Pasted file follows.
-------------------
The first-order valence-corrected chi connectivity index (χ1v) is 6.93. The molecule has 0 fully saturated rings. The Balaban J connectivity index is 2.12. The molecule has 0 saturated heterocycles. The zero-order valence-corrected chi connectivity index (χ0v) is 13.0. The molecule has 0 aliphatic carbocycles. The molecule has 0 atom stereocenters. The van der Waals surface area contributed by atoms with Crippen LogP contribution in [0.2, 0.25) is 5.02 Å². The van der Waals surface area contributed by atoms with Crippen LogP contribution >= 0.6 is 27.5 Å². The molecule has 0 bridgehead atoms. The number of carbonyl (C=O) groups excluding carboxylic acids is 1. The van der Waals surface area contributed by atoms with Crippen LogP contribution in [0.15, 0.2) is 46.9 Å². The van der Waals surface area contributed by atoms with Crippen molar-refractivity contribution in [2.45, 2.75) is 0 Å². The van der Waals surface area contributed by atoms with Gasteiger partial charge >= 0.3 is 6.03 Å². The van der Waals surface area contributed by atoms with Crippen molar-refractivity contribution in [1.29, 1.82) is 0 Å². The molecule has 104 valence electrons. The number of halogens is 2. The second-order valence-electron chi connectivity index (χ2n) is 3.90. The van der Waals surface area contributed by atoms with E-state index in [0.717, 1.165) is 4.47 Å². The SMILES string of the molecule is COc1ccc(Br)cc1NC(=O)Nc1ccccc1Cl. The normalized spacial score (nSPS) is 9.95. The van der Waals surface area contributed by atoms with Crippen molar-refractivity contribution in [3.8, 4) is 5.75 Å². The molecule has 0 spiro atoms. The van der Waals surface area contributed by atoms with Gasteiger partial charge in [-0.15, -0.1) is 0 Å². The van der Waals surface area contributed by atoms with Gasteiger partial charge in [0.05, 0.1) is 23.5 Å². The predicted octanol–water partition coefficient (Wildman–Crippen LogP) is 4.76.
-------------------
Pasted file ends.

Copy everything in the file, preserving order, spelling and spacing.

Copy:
The first-order valence-corrected chi connectivity index (χ1v) is 6.93. The molecule has 0 fully saturated rings. The Balaban J connectivity index is 2.12. The molecule has 0 saturated heterocycles. The zero-order valence-corrected chi connectivity index (χ0v) is 13.0. The molecule has 0 aliphatic carbocycles. The molecule has 0 atom stereocenters. The van der Waals surface area contributed by atoms with Crippen LogP contribution in [0.2, 0.25) is 5.02 Å². The van der Waals surface area contributed by atoms with Crippen LogP contribution >= 0.6 is 27.5 Å². The molecule has 0 bridgehead atoms. The number of carbonyl (C=O) groups excluding carboxylic acids is 1. The van der Waals surface area contributed by atoms with Crippen LogP contribution in [0.15, 0.2) is 46.9 Å². The van der Waals surface area contributed by atoms with Crippen molar-refractivity contribution in [2.45, 2.75) is 0 Å². The van der Waals surface area contributed by atoms with Gasteiger partial charge >= 0.3 is 6.03 Å². The van der Waals surface area contributed by atoms with Crippen molar-refractivity contribution in [1.29, 1.82) is 0 Å². The molecule has 104 valence electrons. The number of halogens is 2. The second-order valence-electron chi connectivity index (χ2n) is 3.90. The van der Waals surface area contributed by atoms with E-state index in [0.717, 1.165) is 4.47 Å². The SMILES string of the molecule is COc1ccc(Br)cc1NC(=O)Nc1ccccc1Cl. The normalized spacial score (nSPS) is 9.95. The van der Waals surface area contributed by atoms with Crippen molar-refractivity contribution in [3.8, 4) is 5.75 Å². The molecule has 0 spiro atoms. The van der Waals surface area contributed by atoms with Gasteiger partial charge in [-0.15, -0.1) is 0 Å². The van der Waals surface area contributed by atoms with Gasteiger partial charge in [0.05, 0.1) is 23.5 Å². The predicted octanol–water partition coefficient (Wildman–Crippen LogP) is 4.76.